Like the rest of Australia’s air quality, Perth and Western Australia are vulnerable to experiencing wildfires on an annual basis. The time at which various parts of Australia are most vulnerable to fires varies with seasonal weather patterns; in general, northern Australia is at highest risk of fires during the dry season, usually through winter and spring, while southern Australia, the season for bushfires peaks during summer and autumn. Given Perth’s southwestern location, is at highest risk during the spring and summer months.3

Australia experienced particularly severe wildfires across the country during the summer of 2019-2020, following several months of drought, low rainfall and record breaking temperatures. Perth was not spared, and experienced an out-of-control bushfire in mid-December 2019 north of Perth. The fire burned through over 11,000 hectares of land, leading to evacuations of the area.4 Despite the highly destructive nature of bushfires to both people and natural and built landscapes, experts estimate that the health impacts from smoke exposure resulting from fires had a much larger impact on human wellbeing than the fires themselves. A study in the Medical Journal of Australia estimated that while 33 people were reported as tragically killed by the Black Summer’s bushfires, a further 417 premature deaths may have been caused by the smoke, along with 3,151 additional hospitalisations for cardiorespiratory problems, and 1,305 additional attendances for asthma attacks.5

What is Perth doing about air pollution?

Western Australia’s air quality is managed by the state government’s Department for Environmental Regulation. In 2000, Perth’s Department of Environmental Protection published its Perth Air Quality Management Plan (AQMP), which was intended to govern Perth’s air quality over the subsequent 30 years.6 Following the Plan’s publication, the Western Australian Government and Air Quality Coordinating Committee have published regular scorecards on the city’s progress regarding the AQMP. Initiatives being carried out as part of the Plan’s execution, include the “Burnwise” campaign, which promotes awareness and information about the efficient use of domestic wood heaters, to minimise smoke emissions; promoting sustainable transport over private vehicles, such as cycling and walking through various events and campaigns; and supporting research programs into the effects of air pollution on health.7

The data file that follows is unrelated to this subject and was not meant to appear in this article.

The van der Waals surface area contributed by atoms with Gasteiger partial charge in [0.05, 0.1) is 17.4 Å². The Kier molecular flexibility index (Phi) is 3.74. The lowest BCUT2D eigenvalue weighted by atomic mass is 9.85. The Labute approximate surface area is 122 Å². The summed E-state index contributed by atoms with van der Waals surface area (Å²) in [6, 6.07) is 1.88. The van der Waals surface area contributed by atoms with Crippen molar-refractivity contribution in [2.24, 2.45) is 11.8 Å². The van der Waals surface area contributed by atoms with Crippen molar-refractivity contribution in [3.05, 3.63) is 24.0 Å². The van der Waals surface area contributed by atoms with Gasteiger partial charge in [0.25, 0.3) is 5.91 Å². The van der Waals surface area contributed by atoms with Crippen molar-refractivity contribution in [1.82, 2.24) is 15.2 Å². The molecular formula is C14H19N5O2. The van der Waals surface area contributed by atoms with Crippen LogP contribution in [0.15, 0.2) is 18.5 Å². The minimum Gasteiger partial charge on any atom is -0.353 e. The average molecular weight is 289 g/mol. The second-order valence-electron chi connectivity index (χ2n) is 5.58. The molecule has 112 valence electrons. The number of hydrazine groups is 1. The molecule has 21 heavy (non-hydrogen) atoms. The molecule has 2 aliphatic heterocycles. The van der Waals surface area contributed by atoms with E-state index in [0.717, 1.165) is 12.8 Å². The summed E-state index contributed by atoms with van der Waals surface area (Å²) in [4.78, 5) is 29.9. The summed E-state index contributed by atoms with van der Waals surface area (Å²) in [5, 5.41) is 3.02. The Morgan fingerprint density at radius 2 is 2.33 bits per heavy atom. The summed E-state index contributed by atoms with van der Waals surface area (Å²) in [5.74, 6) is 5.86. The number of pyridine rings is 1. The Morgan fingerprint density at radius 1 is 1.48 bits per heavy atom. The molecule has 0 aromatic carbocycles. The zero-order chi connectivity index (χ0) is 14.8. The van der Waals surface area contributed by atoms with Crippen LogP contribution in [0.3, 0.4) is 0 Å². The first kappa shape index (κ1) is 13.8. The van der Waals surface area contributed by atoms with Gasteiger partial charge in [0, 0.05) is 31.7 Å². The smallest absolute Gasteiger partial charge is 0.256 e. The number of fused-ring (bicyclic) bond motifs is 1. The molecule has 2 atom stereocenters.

The Western Australia government also runs a network of 15 air quality sensors state-wide, 9 of which are installed within the Greater Perth Region. These 9 air monitoring stations include those in Perth’s suburbs of Caversham, Duncraig, Quinns Rocks, South Lake, Swanbourne and Wattleup, as well as the southern city of Mandurah, city of Rockingham, and the more inland station Rolling Green.8 The WA Government monitors air quality within its state, to check progress against Australia’s national air quality standards, known as the National Environment Protection (Ambient Air Quality) Measure (Air NEPM). The NEPM standards provide short term (such as 24-hour) and annual target levels that various air pollutants should not exceed, to minimise Australians’ health risks from pollution exposure.

The WA Government then reports these measurements to the public using a Perth Air Quality Index, which follows the wider Australian air quality index guidelines. The Perth AQI expresses pollutant levels as a percentage of their respective standard: for example, an AQI of 100 represents the maximum allowable level of that pollutant under its NEPM standard, and 200 AQI would represent an exceedance twofold. Where multiple pollutants are measured at a single location, the pollutant with the highest AQI will dictate that location’s overall AQI indicator. The Perth AQI scale is color-coded, to further help quickly communicate air quality’s health hazard at a glance. 0-33 represents “Very Good” air quality (blue), while 200+ represents “Extreme” air pollution.9


+ Article resources

[1] Department of Environment, Perth. “Research on Health and Air Pollution in Perth”. Department of Environment Regulation website, May, 2003.
[2] Western Australia Government Department for Environmental Regulation. “Perth Air Quality Management Plan”. WA Government DER website, December, 2000.
[3] Australian Government Bureau of Meteorology. “Bushfire weather”. Australian Government Bureau of Meteorology website, n.d.
[4] Helen Davidson. “Western Australia bushfire out of control as temperatures expected to surge above 40C”. The Guardian, December 14, 2019.
[5] John Pickrell. “Smoke from Australia’s bushfires killed far more people than the fires did, study says”. The Guardian, March 20, 2020.
[6] Western Australia’s Department of Environmental Protection. “Perth Air Quality Management Plan”. Western Australia Government website, December, 2000.
[7] Government of Western Australia & Air Quality Coordinating Committee. “Perth air quality management plan report card (2012-13)”. WA Government website, 2014.
[8] Government of Western Australia Department of Water and Environmental Regulation. “2019 Western Australian air monitoring report”. WA Government Department of Environmental Regulation website, October 2020.
[9] Government of Western Australia. “Air quality index”. Government of Western Australia website, n.d.